Here's why.

The plan will enhance and stimulate economic diversity in maritime, manufacturing, freight, tourism, and downtown retail and service industries.  It is estimated that as many as 10,000 new construction jobs will be created by the various projects.  As important, the construction phasing this solution allows-tunnel first, waterfront surface streets next-means the agonizing, business-killing disruption along the waterfront can be minimized.  These business-interruption costs could be staggering if we're not careful.  Thankfully, the agreed-upon solution will limit these associated costs.

The plan will enhance mobility of people through and in and around our central city by bus, streetcar, bicycle, auto, truck, and foot.   Approximately 110,000 vehicles use the viaduct each day, with nearly 70% of these passing through the downtown core.  Many of these 77,000 pass-through vehicles will use the tunnel.  Lowering vehicle traffic in the Alaskan Way Corridor by such a significant amount will make surface streets more manageable.

The plan will enhance and create new public places providing more open space and parks, better sight lines/views, and better connections to the waterfront.  Our Elliott Bay waterfront is a jewel that we have not showcased.  Think forward 10 years.  Imagine the combination of a working waterfront, massive parks, ferries coming and going, pedestrian and bike paths linking Magnolia and Alki, and spectacular, sweeping views.  This is a 100-year decision.  What a legacy to leave our children and grandchildren!  If you think this is a pipedream, take a look at what Chicago and Portland have recently done with their waterfronts. 

The plan will enhance public safety and create an environment where people are safe throughout the downtown district and waterfront.  Public safety-real and perceived-is a constant challenge for great cities.  This plan opens up vast stretches of the waterfront that are now obscured by the viaduct, brings more eyes and ears to the streets, and creates an inviting environment.  The creation of safe public places is a key role for municipal government, a responsibility I take most seriously.  (Check out Project for Public Places.)

The plan allows completion of two related projects, Spokane Street and Two-Way Mercer.  Both of these projects are directly related to the Alaskan Way Corridor, and will maintain or improve traffic flows.  The Mercer project also has multiple other benefits that you can read about here.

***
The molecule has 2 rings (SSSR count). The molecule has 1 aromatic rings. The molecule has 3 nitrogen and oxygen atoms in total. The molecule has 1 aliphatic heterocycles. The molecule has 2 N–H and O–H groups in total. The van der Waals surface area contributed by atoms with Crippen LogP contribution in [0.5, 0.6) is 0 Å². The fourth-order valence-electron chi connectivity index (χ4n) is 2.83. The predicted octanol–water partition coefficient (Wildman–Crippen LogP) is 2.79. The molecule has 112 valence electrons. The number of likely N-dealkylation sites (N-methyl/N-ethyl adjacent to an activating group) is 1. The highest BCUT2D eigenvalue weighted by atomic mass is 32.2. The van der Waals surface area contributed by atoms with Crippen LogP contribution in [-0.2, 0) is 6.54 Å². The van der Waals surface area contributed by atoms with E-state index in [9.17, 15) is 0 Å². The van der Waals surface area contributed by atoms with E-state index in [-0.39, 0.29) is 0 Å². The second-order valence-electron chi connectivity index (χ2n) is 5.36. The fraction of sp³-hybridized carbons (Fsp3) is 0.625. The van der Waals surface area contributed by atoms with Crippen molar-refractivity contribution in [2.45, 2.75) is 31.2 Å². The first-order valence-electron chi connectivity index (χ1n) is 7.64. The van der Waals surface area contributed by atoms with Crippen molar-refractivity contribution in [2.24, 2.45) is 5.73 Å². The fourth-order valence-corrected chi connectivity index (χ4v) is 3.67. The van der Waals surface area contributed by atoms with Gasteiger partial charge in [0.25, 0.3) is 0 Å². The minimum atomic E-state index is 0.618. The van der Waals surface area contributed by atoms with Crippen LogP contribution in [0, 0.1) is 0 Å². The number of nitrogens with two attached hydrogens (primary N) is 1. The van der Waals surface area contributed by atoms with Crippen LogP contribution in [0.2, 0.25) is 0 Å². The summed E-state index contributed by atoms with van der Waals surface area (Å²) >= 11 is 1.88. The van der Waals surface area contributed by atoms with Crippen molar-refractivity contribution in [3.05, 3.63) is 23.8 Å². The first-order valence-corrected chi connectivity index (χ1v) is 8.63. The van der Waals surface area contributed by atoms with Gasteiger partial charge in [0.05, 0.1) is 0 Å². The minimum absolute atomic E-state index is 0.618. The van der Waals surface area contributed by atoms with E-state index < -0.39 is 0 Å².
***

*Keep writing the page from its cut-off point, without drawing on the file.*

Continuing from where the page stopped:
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December Snow Storms-Failure to Adapt

People may be over their frustration and anger caused by the December snow storms.  Still, emergency preparedness and response has to always be a priority of city government.  City emergency services during times of crisis are vital; the first responders who answer your call for help are city employees.  We must get it right every time.

So far, our review of how various city departments responded to the storms has allowed me to draw some preliminary conclusions.  These still must be tested against all the facts and refined, but here are my initial thoughts.

I don't believe city officials properly assessed the big picture or strategic scope and impact of the storms.  This failure led to inadequate mobilization of resources.  Most of the testimony we have heard and the documents we have reviewed indicates that there was a keen focus on operational details, but little attention paid to larger, and in some ways more important, implications.

Nevertheless, there are excellent examples of creative thinking and innovation.  For example, the Human Services and Police response to Greyhound's "dumping" of stranded travelers at Seattle Center  Human Service staffers quickly identified alternative shelters and police officers provided rides to those shelters.  There are many, many such examples.  But, what's not clear is who paused during the storms and asked the big picture questions or identified the system-wide failures that were occurring. when its emergency shelter was nearly full.

Flexibility, adaptability, and strategic innovation were sorely lacking.  As one of my colleagues put it, "where was the adaptive management?"  I've been surprised to hear senior city and Metro officials repeatedly acknowledge that "our emergency plan didn't address that" or "that wasn't in our plan." No plan can anticipate every eventuality.  At some point leaders must lead.

Some have suggested that such innovation in this case would have led to an immediate reversal of the "no salt" decision first made in the 1990s by then-Mayor Paul Schell.  I'm not sure about that one, but such innovation would surely have led to much more extensive use of private contractors to augment the city's own snow plows.  Two private contractors were used for three days and they provided a total of four additional plows.

Seattle doesn't have repeated snow emergencies, the last major one was in 1996.  But one of the major lessons learned in 1996 was that the city should aggressively augment its own services with private contractors during unusual occurrences.  We should have done so last month, .